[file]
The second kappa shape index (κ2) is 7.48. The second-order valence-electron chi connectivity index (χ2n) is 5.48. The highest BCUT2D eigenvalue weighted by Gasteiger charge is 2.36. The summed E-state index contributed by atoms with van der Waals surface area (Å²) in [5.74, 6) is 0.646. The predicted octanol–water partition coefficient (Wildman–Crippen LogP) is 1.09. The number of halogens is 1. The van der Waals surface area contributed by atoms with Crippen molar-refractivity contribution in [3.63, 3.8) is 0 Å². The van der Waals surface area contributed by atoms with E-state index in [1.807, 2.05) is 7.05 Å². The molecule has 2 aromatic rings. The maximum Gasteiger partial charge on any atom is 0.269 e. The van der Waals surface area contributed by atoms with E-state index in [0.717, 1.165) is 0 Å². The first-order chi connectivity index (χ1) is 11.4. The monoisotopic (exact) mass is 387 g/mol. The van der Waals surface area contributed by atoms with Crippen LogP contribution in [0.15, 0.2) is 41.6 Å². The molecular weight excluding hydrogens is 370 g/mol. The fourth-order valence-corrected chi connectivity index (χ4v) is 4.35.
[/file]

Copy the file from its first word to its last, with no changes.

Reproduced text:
The second kappa shape index (κ2) is 7.48. The second-order valence-electron chi connectivity index (χ2n) is 5.48. The highest BCUT2D eigenvalue weighted by Gasteiger charge is 2.36. The summed E-state index contributed by atoms with van der Waals surface area (Å²) in [5.74, 6) is 0.646. The predicted octanol–water partition coefficient (Wildman–Crippen LogP) is 1.09. The number of halogens is 1. The van der Waals surface area contributed by atoms with Crippen molar-refractivity contribution in [3.63, 3.8) is 0 Å². The van der Waals surface area contributed by atoms with E-state index in [1.807, 2.05) is 7.05 Å². The molecule has 2 aromatic rings. The maximum Gasteiger partial charge on any atom is 0.269 e. The van der Waals surface area contributed by atoms with E-state index in [0.717, 1.165) is 0 Å². The first-order chi connectivity index (χ1) is 11.4. The monoisotopic (exact) mass is 387 g/mol. The van der Waals surface area contributed by atoms with Crippen LogP contribution in [0.15, 0.2) is 41.6 Å². The molecular weight excluding hydrogens is 370 g/mol. The fourth-order valence-corrected chi connectivity index (χ4v) is 4.35.